Prior to six or seven years ago, I would very occasionally try to solve a Sunday puzzle in the Chicago Tribune. It's always been the only day we get a newspaper. One day I got really really close. That's the day I went online to look for the answer and found CC's wonderful blog. I'm pretty sure it was one of Pancho's Sunday puzzles that led me here. Thank you both !

CTA - I think I woke up at 25 or 6 to 4. Waiting for the break of day.
GLAD RAGS and handbags - Rod Stewart
Bonnie and DELANeY - Never Ending Song of Love
SEGER - Turn the Page - "On a dark and LONELY highway, east of Omaha..." He was somewhere in Iowa.
Chintzy - CHEAP Trick - Aint That a Shame
Paul ANKA - Eso Beso
Michael Jackson - KING OF POP - Beat It
Willie Nelson - NASAL - You Were Always On My Mind
Miles Davis groups - OCTETS - I'll go with Spencer. I'm a Man.
Beethoven's fifths - SOLs - Cute.
Very, in music - ASSAI

Man but not woman had to be corrected from maLE to ISLE. Also, awake to ASTIR. Thank you NIACIN.
Disorderly conduct - SLOB - Loved it !
Couldn't recall Cunningham for MRS-, and the second A in ASSAI, so my trendy greeting was wagged as HI HO. One wrong cell yesterday. Two today. I'm regressing.

First morning in the teens since Christmas Eve. Warmer weather ahead.

Big Easy said...

Hello fellow X-word LONELY solvers with nothing better to do on a warming (finally) Sunday morning. Pancho's Puzzle had a neat theme but after SERVICE ACES the rest of the theme fills were NO FUN because they were too easy. IMHO. I didn't like the ID'VE fill but it was necessary. Since the saying is "if only I HAD known", not I HAVE known it would'VE made more sense. The only other changes were RAPT to AGOG and EAGER to ASTIR- those 'A' words

Doesn't snow down here but SNOW FENCES was easily guessable. REBECCA de Winter, DANA Delany and Melanie's TESS were my only unknowns. I only know of GLAD RAGS through an old Rod Stewart song, "Glad rags and Handbags".

STEEL- there's not much (if any) steel produced in Pittsburgh these days.
C.C., it's hard to believe anybody would flee to N. Korea for anything but politically induced starvation will force your hand. Great Leap Forward translation- let's see how many of our own citizens we can kill, those two lovable guys Mao & Stalin.

Irish Miss said...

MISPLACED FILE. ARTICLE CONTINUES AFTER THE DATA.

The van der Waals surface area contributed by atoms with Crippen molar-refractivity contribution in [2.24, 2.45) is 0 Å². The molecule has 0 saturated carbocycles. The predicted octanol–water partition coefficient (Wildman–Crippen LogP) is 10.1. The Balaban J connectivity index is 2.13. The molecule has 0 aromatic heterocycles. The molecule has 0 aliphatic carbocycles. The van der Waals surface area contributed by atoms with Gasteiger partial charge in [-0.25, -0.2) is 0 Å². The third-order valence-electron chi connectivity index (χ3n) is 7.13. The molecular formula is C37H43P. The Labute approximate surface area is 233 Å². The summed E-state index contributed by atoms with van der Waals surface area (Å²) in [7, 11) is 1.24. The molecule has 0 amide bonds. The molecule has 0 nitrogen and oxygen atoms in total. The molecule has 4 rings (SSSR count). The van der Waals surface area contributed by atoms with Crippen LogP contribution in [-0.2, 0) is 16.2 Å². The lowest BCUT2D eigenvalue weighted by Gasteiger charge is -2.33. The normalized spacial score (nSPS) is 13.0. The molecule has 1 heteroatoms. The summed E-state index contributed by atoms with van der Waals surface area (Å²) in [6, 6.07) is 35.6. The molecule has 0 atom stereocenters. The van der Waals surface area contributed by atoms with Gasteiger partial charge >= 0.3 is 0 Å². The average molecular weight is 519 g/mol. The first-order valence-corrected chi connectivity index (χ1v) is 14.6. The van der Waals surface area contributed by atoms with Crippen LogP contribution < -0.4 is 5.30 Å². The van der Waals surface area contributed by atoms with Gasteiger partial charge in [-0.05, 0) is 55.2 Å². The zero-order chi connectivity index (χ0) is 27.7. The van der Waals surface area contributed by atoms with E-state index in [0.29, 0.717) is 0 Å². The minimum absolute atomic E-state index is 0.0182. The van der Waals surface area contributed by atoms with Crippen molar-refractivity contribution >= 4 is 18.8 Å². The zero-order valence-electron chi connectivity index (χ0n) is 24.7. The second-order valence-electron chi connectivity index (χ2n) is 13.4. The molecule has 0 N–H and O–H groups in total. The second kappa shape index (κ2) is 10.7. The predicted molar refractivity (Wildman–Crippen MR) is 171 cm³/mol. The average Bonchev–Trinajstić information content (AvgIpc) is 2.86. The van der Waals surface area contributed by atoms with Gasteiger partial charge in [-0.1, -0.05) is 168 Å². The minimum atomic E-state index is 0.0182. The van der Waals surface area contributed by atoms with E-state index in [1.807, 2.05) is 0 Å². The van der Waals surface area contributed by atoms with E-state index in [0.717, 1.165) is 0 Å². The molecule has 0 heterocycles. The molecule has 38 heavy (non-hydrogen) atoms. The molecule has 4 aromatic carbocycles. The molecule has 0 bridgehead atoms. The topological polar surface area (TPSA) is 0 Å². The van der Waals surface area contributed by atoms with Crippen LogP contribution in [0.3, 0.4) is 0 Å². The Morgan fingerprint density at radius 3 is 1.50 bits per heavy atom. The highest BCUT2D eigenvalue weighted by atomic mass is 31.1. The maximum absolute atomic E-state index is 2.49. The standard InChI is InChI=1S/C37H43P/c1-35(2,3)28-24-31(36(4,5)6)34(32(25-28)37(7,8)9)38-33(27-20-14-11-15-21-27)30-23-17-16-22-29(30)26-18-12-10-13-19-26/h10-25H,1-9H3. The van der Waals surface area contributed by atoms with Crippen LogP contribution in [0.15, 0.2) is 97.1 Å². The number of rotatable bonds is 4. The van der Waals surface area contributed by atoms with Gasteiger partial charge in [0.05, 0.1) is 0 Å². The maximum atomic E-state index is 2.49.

Good Morning:

This was a very enjoyable solve with some chewiness but lots of good fill, as CC pointed out. Imagine my surprise at seeing Theda after just mentioning her at yesterday's Vamps entry. Had Rule/Ager, Hast/Dost, and Sledder/Sled Dog. Narnia was slow in emerging as I saw Whence Asian instead of Aslan. Noticed Roe-Rae and VTen and UTenn. I'm not familiar with Asics and Decathlon always wants a second A before "thon." I don't get the connection of Spotters to Gymnastics. My favorite themer was Fashion Plates because it is such a familiar expression and conjures up a precise image. (One of my sisters is a fashion plate, personified. I refer to her house as Macy*s East; no matter what accessory or jewelry or type of clothing or shoes you might need to borrow, she has it!)

Thanks, Pancho, for a smooth, satisfying Sunday diversion and thanks, CC, for the always-appreciated commentary. Hope you are feeling better.

Thanks, also, to Anon T and Big Easy for answering my question about the Spectre and Meltdown issue.

We're supposed to start a warming trend tomorrow, I think, and reach the 40's by Thursday. How long that relief will last remains to be seen.

Have a great day.

Husker Gary said...

Musings
-What a hoot with merely two bad cells I should have caught
-These two took turns ACTing IN Roseanne
-CSI’S have CLEARED SOME people on death row
-“And now, the great seer, soothsayer, and SAGE, Carnac the Magnificent”
-TINSEL is fine, but this is no longer legal
-EERIE coincidence - Mark Twain was born during the 1835 Halley’s Comet and died when it returned in 1909
-A very funny story about SORT of a person
-My uncle said when a carrier that had been AT SEA for months came into port, it put a lot of, uh, lonely sailors on the streets of San Diego
-If you watch The Crown, you know Queen Elizabeth II was in a primitive part of Kenya when she heard her father had died and she was now Queen
-Unquestionably the most famous DECATHON winner of all time
-On Big Bang TheorySheldon was proud he had a restraining order from NIMOY
-Commissioner Goodell is dealing with many attendance & viewership issues

billocohoes said...

HELI, MRSC, and GOYA(s) are all in today's NY Times puzzle as well

Ron Howard connects OPIE to MRSC

HG, Twain died in 1910, but the coincidence is correct

Katharine Ross' ETTA Place was Sundance's sweetie, but Paul Newman played Butch, Robert Redford played Sundance

Anonymous said...

ASSAI in a musical score means "enough." "Very" is MOLTO.